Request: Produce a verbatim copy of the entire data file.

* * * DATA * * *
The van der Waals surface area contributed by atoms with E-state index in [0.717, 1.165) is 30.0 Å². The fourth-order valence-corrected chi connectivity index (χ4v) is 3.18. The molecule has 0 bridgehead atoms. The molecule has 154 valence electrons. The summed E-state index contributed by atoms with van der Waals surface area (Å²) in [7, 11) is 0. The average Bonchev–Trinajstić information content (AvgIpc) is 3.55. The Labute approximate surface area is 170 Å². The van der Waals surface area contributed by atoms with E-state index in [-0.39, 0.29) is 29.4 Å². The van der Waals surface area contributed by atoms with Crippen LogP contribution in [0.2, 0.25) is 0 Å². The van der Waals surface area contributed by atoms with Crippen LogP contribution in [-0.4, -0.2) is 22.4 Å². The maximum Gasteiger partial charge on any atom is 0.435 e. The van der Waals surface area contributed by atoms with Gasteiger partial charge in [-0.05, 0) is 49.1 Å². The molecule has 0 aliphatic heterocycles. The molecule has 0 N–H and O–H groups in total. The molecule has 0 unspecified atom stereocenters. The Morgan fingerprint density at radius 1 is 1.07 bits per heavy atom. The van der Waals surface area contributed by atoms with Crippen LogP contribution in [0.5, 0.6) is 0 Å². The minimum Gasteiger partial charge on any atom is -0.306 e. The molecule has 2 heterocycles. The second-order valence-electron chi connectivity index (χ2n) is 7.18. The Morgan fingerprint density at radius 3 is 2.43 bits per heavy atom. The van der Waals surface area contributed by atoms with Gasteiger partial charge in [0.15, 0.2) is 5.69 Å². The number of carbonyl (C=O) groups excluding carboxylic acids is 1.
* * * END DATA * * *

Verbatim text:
The van der Waals surface area contributed by atoms with E-state index in [0.717, 1.165) is 30.0 Å². The fourth-order valence-corrected chi connectivity index (χ4v) is 3.18. The molecule has 0 bridgehead atoms. The molecule has 154 valence electrons. The summed E-state index contributed by atoms with van der Waals surface area (Å²) in [7, 11) is 0. The average Bonchev–Trinajstić information content (AvgIpc) is 3.55. The Labute approximate surface area is 170 Å². The van der Waals surface area contributed by atoms with E-state index in [-0.39, 0.29) is 29.4 Å². The van der Waals surface area contributed by atoms with Crippen LogP contribution in [0.2, 0.25) is 0 Å². The van der Waals surface area contributed by atoms with Crippen LogP contribution in [-0.4, -0.2) is 22.4 Å². The maximum Gasteiger partial charge on any atom is 0.435 e. The van der Waals surface area contributed by atoms with Gasteiger partial charge in [-0.05, 0) is 49.1 Å². The molecule has 0 aliphatic heterocycles. The molecule has 0 N–H and O–H groups in total. The molecule has 0 unspecified atom stereocenters. The Morgan fingerprint density at radius 1 is 1.07 bits per heavy atom. The van der Waals surface area contributed by atoms with Crippen LogP contribution in [0.5, 0.6) is 0 Å². The minimum Gasteiger partial charge on any atom is -0.306 e. The molecule has 2 heterocycles. The second-order valence-electron chi connectivity index (χ2n) is 7.18. The Morgan fingerprint density at radius 3 is 2.43 bits per heavy atom. The van der Waals surface area contributed by atoms with Gasteiger partial charge in [0.15, 0.2) is 5.69 Å². The number of carbonyl (C=O) groups excluding carboxylic acids is 1.